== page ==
Photo via Todd Neff
Guardian columnist George Monbiot recently did the written-word equivalent of throwing his hands up in the air over the growing chasm between actual climate science and the public's understanding of it. One of his key points is that science has grown so specialized that scientists in different disciplines are rarely even able to fully grasp one another's work--much less us laymen. As a result, their findings can seem so complicated that it essentially amounts to a form of gibberish to the public--and whether or not you accept their findings comes down to an issue of trust. Here's an excerpt of the column over at the Guardian:
the problem is compounded by complexity. Arthur C Clarke remarked that "any sufficiently advanced technology is indistinguishable from magic". He might have added that any sufficiently advanced expertise is indistinguishable from gobbledegook. Scientific specialisation is now so extreme that even people studying neighbouring subjects within the same discipline can no longer understand each other. The detail of modern science is incomprehensible to almost everyone, which means that we have to take what scientists say on trust. Yet science tells us to trust nothing, to believe only what can be demonstrated. This contradiction is fatal to public confidence.I see evidence of this principle every day on the comment boards here--every day people claim that the data has been "manipulated", "lost", is "slapdash" or "fraudulent". Never mind that huge swaths of data collected by scientists is available all over the web, much of which has been collected here at RealClimate--a website curated by scientists from NASA, NCAR and others! When I point that out, some commenters have simply said--oh, RealClimate is a sham.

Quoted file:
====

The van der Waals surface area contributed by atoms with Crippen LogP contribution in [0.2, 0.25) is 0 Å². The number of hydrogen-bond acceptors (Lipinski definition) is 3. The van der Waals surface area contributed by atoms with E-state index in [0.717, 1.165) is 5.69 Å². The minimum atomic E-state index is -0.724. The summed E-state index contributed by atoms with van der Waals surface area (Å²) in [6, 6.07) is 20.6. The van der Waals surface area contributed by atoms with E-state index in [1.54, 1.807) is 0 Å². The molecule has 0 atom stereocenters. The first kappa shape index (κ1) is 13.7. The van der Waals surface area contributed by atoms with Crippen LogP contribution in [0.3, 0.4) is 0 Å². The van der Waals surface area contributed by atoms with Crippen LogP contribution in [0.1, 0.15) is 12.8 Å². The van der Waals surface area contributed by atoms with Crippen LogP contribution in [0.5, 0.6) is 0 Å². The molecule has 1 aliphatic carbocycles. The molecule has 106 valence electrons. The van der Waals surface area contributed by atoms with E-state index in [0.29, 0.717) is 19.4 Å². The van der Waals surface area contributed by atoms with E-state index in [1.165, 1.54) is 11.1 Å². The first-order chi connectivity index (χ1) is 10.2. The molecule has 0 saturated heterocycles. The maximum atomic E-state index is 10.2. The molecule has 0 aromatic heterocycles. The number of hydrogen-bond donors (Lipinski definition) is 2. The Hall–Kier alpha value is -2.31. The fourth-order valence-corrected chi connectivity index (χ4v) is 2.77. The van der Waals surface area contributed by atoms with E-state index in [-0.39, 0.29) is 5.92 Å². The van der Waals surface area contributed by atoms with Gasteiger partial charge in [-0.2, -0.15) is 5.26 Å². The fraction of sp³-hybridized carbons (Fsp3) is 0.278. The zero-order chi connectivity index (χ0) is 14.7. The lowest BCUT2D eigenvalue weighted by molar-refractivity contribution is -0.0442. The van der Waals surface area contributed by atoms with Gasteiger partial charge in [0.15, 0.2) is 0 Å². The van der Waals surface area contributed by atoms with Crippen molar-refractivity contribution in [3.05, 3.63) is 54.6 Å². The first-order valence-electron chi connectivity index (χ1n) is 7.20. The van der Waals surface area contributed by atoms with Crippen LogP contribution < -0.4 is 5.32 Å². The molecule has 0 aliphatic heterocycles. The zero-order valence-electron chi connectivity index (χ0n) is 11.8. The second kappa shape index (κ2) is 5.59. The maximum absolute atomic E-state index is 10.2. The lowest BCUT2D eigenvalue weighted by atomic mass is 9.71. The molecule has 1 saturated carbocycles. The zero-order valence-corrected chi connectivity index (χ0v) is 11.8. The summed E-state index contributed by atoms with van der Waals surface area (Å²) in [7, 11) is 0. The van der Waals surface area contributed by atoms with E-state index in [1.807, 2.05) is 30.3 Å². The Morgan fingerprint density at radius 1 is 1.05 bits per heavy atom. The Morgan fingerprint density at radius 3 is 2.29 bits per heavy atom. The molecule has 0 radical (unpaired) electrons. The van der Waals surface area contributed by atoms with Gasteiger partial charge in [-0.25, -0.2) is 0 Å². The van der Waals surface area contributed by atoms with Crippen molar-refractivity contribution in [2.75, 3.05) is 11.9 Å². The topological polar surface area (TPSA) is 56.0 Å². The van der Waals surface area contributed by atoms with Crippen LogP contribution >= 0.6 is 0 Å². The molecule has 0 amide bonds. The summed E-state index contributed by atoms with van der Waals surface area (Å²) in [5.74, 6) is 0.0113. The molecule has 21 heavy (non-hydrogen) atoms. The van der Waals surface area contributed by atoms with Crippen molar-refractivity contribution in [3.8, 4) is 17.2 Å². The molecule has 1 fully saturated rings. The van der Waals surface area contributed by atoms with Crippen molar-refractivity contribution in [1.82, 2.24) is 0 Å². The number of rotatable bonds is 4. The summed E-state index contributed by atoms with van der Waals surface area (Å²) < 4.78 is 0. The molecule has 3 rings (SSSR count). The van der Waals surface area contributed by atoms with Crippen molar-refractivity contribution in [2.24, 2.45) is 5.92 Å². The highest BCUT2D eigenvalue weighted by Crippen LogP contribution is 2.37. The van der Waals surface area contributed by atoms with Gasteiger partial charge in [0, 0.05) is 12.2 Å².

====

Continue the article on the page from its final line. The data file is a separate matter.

Really? Why? Would you know the difference between a "manipulated" ice-core data set and an authentic one anyways? Of course not. I wouldn't. But when a group of respected scientists, whose work has been reviewed by their peers, work to make available to the public hard data and findings on climate, I'm inclined to think they've got better things to do than make it up. Monbiot is right that the key issue is trust--either you trust that the thousands of climate scientists who collect data and review one another's findings are providing the sound data, or you don't. There will always be people who don't--and never will.
The people that sincerely view 'Climate Gate' as ironclad evidence that global warming is a big hoax, and who believe that the IPCC is some sort of nefarious cabal--though they don't understand the complex science supporting global warming, they will never be convinced to acknowledge it by any sort of scientific finding. They've likely made up their minds to oppose the notion of climate change for ideological reasons, and until there's incontrovertible, physical evidence that's easily observed first-hand (or maybe until Glenn Beck says it's real) little can be done.
Monbiot makes calls to bring more transparency to the scientific culture (ie, opening up the exclusionary scientific journal system, etc) in general as well, and I agree with him. This could help generate trust. But Monbiot feels even this will only do so much. He concludes:
Perhaps we have to accept that there is no simple solution to public disbelief in science. The battle over climate change suggests that the more clearly you spell the problem out, the more you turn people away. If they don't want to know, nothing and no one will reach them. There goes my life's work.Now, I want to end by saying that those knee deep in the climate conversation can get too easily discouraged--the paranoid folks out there who don't trust scientists are in the minority, by a long shot. And just because they yell the loudest on the comment boards doesn't mean that they somehow represent the everyman (though that's the impression they sometimes attempt to create). Though climate science has taken a PR hit over some recent errors, most people still trust scientists (as many as 74% in one poll)--and I still trust most people to resume viewing scientists' work rationally. And as Joe Romm points out in Climate Progress, it's not like scientists need to persuade 100% of the people to help prevent catastrophic global warming anyways--there's always going to be some lunatic fringe.